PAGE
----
The COVID-19 pandemic has put a financial strain on businesses, households and individuals. It’s leading more older adults to retire early, according to recent research. This means retirees could be making increased claims on social security benefits.
The pandemic pressures are one reason that South Africa’s National Treasury announced in August 2021 that it planned to overhaul the retirement rules. With the rise in costs of living and income insecurity, many people simply can’t afford to wait until retirement to access their pensions. It is expected that the overhaul will come into effect in 2022.
Currently, retirement fund members can only access their pre-retirement benefits upon resignation or retrenchment. Even then, a steep level of tax is imposed on cashing out pensions to dissuade members from accessing these funds prematurely. This system has been in place since The Pension Funds Act of 1956.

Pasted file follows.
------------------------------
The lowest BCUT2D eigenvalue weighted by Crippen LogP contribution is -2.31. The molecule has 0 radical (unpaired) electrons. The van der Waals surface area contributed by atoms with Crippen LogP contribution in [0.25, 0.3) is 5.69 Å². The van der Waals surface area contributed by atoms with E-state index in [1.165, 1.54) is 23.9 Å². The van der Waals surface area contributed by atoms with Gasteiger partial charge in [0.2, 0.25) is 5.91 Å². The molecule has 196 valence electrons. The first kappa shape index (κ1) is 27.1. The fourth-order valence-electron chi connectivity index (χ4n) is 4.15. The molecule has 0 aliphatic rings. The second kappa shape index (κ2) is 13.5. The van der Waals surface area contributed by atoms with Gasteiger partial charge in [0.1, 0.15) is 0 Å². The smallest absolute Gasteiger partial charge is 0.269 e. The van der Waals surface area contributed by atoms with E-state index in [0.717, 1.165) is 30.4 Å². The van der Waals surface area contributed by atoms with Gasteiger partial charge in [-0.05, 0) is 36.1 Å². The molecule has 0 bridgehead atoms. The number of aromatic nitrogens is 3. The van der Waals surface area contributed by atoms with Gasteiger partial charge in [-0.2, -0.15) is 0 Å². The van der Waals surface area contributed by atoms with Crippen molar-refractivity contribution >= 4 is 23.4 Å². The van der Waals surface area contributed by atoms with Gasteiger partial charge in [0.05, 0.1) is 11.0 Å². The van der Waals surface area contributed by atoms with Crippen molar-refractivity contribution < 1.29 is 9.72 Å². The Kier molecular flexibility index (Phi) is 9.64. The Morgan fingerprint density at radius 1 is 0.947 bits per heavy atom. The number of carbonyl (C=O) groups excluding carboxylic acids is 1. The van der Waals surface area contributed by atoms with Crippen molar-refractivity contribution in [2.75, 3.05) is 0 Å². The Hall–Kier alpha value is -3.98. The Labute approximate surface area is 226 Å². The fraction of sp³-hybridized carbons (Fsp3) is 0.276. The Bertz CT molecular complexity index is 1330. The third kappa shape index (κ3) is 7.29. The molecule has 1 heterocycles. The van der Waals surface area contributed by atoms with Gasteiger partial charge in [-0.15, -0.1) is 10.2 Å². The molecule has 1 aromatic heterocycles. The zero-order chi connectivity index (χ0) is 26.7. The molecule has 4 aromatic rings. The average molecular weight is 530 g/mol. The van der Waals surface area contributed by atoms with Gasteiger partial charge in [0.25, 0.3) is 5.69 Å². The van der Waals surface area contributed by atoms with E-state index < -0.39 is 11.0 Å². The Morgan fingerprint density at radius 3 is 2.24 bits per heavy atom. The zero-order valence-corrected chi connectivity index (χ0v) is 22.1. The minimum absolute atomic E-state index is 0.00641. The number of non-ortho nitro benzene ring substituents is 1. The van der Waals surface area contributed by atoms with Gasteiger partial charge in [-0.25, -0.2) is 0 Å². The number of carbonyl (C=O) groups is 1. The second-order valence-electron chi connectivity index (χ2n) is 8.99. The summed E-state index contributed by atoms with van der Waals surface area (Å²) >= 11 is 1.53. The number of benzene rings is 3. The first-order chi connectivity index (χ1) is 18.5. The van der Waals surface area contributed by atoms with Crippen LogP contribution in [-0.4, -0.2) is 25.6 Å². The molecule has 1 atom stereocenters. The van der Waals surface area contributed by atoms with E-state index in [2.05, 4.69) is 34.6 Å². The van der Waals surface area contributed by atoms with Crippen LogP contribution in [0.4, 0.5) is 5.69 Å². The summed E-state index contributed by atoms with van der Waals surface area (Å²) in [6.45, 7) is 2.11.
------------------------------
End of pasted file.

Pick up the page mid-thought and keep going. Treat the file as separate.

Members that resign or are retrenched are encouraged to preserve their pensions for retirement, as previous research found that pensions are the only form of long-term savings for many South Africans in formal employment. The situation is more dire for the unemployed and those in informal employment, who are estimated to make up two-thirds of all South Africans.
The treasury’s decision may have positive short-term outcomes where individuals can use their pensions to meet immediate and urgent financial needs. But its long-term implications are a cause for concern, or they should be. My research suggests that most individuals are unlikely to understand these implications clearly and are therefore at risk of making poor financial decisions for the long-term. Only 6% of South Africans are estimated to be financially independent at retirement.